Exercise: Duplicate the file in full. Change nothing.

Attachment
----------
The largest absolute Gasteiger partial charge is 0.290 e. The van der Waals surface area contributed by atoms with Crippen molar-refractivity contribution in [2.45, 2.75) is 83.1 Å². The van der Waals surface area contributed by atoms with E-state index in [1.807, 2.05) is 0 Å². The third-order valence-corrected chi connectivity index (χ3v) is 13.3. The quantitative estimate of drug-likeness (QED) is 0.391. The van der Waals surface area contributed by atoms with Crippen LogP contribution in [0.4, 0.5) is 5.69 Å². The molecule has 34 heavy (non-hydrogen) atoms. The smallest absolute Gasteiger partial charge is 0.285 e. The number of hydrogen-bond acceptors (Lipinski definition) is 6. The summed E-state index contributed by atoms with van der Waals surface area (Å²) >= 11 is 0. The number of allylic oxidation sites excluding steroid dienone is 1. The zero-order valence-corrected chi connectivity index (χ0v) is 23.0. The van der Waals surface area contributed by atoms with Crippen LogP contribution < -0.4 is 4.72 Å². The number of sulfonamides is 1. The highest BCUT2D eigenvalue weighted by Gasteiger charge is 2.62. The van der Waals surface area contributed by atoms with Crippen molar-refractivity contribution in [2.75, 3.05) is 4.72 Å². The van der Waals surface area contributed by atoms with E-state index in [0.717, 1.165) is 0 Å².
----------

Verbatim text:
The largest absolute Gasteiger partial charge is 0.290 e. The van der Waals surface area contributed by atoms with Crippen molar-refractivity contribution in [2.45, 2.75) is 83.1 Å². The van der Waals surface area contributed by atoms with E-state index in [1.807, 2.05) is 0 Å². The third-order valence-corrected chi connectivity index (χ3v) is 13.3. The quantitative estimate of drug-likeness (QED) is 0.391. The van der Waals surface area contributed by atoms with Crippen LogP contribution in [0.4, 0.5) is 5.69 Å². The molecule has 34 heavy (non-hydrogen) atoms. The smallest absolute Gasteiger partial charge is 0.285 e. The number of hydrogen-bond acceptors (Lipinski definition) is 6. The summed E-state index contributed by atoms with van der Waals surface area (Å²) >= 11 is 0. The number of allylic oxidation sites excluding steroid dienone is 1. The zero-order valence-corrected chi connectivity index (χ0v) is 23.0. The van der Waals surface area contributed by atoms with Crippen LogP contribution < -0.4 is 4.72 Å². The number of sulfonamides is 1. The highest BCUT2D eigenvalue weighted by Gasteiger charge is 2.62. The van der Waals surface area contributed by atoms with Crippen molar-refractivity contribution in [2.75, 3.05) is 4.72 Å². The van der Waals surface area contributed by atoms with E-state index in [0.717, 1.165) is 0 Å².